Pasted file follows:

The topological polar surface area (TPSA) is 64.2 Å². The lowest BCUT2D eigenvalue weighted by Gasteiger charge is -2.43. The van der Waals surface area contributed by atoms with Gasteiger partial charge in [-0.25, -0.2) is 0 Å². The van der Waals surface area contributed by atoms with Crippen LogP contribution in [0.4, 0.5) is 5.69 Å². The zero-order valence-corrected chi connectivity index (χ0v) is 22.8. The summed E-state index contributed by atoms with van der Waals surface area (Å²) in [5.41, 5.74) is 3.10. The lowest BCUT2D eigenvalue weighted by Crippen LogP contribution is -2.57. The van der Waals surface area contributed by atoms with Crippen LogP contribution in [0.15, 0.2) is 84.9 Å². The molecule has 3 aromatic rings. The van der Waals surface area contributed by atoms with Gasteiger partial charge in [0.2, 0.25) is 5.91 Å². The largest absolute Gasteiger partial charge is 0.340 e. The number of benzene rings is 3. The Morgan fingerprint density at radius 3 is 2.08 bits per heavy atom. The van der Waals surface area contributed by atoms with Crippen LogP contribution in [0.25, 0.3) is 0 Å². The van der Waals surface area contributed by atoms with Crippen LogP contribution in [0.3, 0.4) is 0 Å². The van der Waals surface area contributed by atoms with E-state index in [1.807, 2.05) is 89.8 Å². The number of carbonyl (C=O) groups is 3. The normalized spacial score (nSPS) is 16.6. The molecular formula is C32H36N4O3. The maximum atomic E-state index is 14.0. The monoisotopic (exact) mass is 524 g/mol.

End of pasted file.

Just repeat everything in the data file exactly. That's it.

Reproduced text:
The topological polar surface area (TPSA) is 64.2 Å². The lowest BCUT2D eigenvalue weighted by Gasteiger charge is -2.43. The van der Waals surface area contributed by atoms with Gasteiger partial charge in [-0.25, -0.2) is 0 Å². The van der Waals surface area contributed by atoms with Crippen LogP contribution in [0.4, 0.5) is 5.69 Å². The zero-order valence-corrected chi connectivity index (χ0v) is 22.8. The summed E-state index contributed by atoms with van der Waals surface area (Å²) in [5.41, 5.74) is 3.10. The lowest BCUT2D eigenvalue weighted by Crippen LogP contribution is -2.57. The van der Waals surface area contributed by atoms with Crippen LogP contribution in [0.15, 0.2) is 84.9 Å². The molecule has 3 aromatic rings. The van der Waals surface area contributed by atoms with Gasteiger partial charge in [0.2, 0.25) is 5.91 Å². The largest absolute Gasteiger partial charge is 0.340 e. The number of benzene rings is 3. The Morgan fingerprint density at radius 3 is 2.08 bits per heavy atom. The van der Waals surface area contributed by atoms with Crippen LogP contribution in [0.25, 0.3) is 0 Å². The van der Waals surface area contributed by atoms with Crippen LogP contribution in [0.3, 0.4) is 0 Å². The van der Waals surface area contributed by atoms with E-state index in [1.807, 2.05) is 89.8 Å². The number of carbonyl (C=O) groups is 3. The normalized spacial score (nSPS) is 16.6. The molecular formula is C32H36N4O3. The maximum atomic E-state index is 14.0. The monoisotopic (exact) mass is 524 g/mol.